Associate Professor of Lawyering Skills
Professor Bowen has an undergraduate degree from Boston University, cum laude, and a J.D., cum laude from the University of Buffalo School of Law, where she was the recipient of the Adolf Homberger Award for excellence in Civil Procedure. After practicing complex litigation in Washington, D.C., at Shaw, Pittman, Potts, & Trowbridge, she headed the consumer mediation department at Call For Action, a national non-profit consumer advocacy group. As a graduate student in Sociology at the University of Washington, Professor Bowen received the Norman S. Hayner award for excellence in her field in 1995. After completing her Ph.D. in 2002, Professor Bowen taught at the University of Washington Bothell, and Seattle University, where she was honored with the 2007 Faculty Appreciation award from the Criminal Justice department. Since 2001, Professor Bowen has taught Family Law and Consumer Law as an adjunct faculty member of the law school. She has presented her work on families, plea bargaining, and race issues both nationally and internationally at sociology as well as law conferences. Dr. Bowen was appointed by Governor Christine Gregoire to serve on the Washington State Child Support Guidelines Commission. Deirdre Bowen, the National People of Color Legal Scholarship Junior Faculty Competition's Best Paper Award, September 2010.
Lucas is excited to be returning to the law school to teach his favorite course, Legal Writing II, as an adjunct professor. He previously taught Legal Writing I and II at the law school as a Legal Writing Professor from 2005-2007.
Prior to joining the Seattle University School of Law Faculty in 2005, Lucas practiced as a public defender for The Defender Association and Northwest Defenders in Seattle. As a public defender Lucas represented hundreds of indigent clients accused of a range of crimes. He appeared daily in court representing clients at arraignments, probation reviews, plea hearings, and sentencing hearings. He also conducted numerous jury trials and pursued several successful appeals of his clients' convictions. Lucas is especially proud of the work he did while working in the domestic violence court located at the Regional Justice Center where he successfully advocated for positive procedural changes benefitting his clients.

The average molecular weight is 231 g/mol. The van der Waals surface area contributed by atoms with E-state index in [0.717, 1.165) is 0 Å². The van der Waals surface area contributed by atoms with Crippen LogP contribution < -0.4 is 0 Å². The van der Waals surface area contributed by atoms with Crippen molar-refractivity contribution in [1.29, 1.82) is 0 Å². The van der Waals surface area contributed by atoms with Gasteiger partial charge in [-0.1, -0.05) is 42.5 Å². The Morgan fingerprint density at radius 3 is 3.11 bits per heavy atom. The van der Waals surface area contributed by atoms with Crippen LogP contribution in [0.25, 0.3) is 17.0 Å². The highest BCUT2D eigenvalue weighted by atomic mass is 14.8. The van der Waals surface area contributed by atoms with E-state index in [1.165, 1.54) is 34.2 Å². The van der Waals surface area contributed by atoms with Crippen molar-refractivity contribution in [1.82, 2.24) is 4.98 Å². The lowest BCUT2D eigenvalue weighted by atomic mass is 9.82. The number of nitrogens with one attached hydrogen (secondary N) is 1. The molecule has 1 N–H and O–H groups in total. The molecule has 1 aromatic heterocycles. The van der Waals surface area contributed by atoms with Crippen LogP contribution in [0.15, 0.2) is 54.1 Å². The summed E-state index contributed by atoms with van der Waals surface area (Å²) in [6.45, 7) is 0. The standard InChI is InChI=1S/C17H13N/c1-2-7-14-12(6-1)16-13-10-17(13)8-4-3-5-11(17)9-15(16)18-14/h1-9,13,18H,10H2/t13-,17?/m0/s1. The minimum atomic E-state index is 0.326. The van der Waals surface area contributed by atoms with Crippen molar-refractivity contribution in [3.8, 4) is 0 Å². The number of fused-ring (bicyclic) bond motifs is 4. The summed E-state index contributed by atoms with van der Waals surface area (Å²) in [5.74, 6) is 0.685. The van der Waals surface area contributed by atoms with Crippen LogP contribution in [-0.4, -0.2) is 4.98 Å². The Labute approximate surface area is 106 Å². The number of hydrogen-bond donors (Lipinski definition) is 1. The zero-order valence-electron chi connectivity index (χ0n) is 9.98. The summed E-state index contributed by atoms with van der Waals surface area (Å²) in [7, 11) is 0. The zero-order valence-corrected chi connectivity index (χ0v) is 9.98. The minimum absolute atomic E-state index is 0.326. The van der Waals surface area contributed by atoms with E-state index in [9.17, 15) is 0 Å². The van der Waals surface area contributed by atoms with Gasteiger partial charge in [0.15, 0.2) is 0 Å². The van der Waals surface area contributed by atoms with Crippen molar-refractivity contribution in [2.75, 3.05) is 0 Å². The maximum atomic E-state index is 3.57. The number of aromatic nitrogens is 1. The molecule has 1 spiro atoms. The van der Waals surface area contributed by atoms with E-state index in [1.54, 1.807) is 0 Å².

After leaving the law school in 2007, Lucas lived abroad in Christchurch, New Zealand, and worked in the financial sector during the height of the global financial crisis. From 2009 to 2012 he lived and worked in Vancouver, Canada, in the field of health regulation. In this role Lucas was an integral part of the initial efforts of health regulatory organizations in British Columbia to grapple with the oversight resulting from the provincial government's creation of the Health Professions Review Board (HPRB). The HPRB is an administrative tribunal charged with reviewing the decisions of health regulatory organizations regarding complaints against health professionals and regarding the process of issuing professional licenses.
Lucas is thrilled to be home in the US where he is establishing a law practice in Seattle.
Janet K. G. Dickson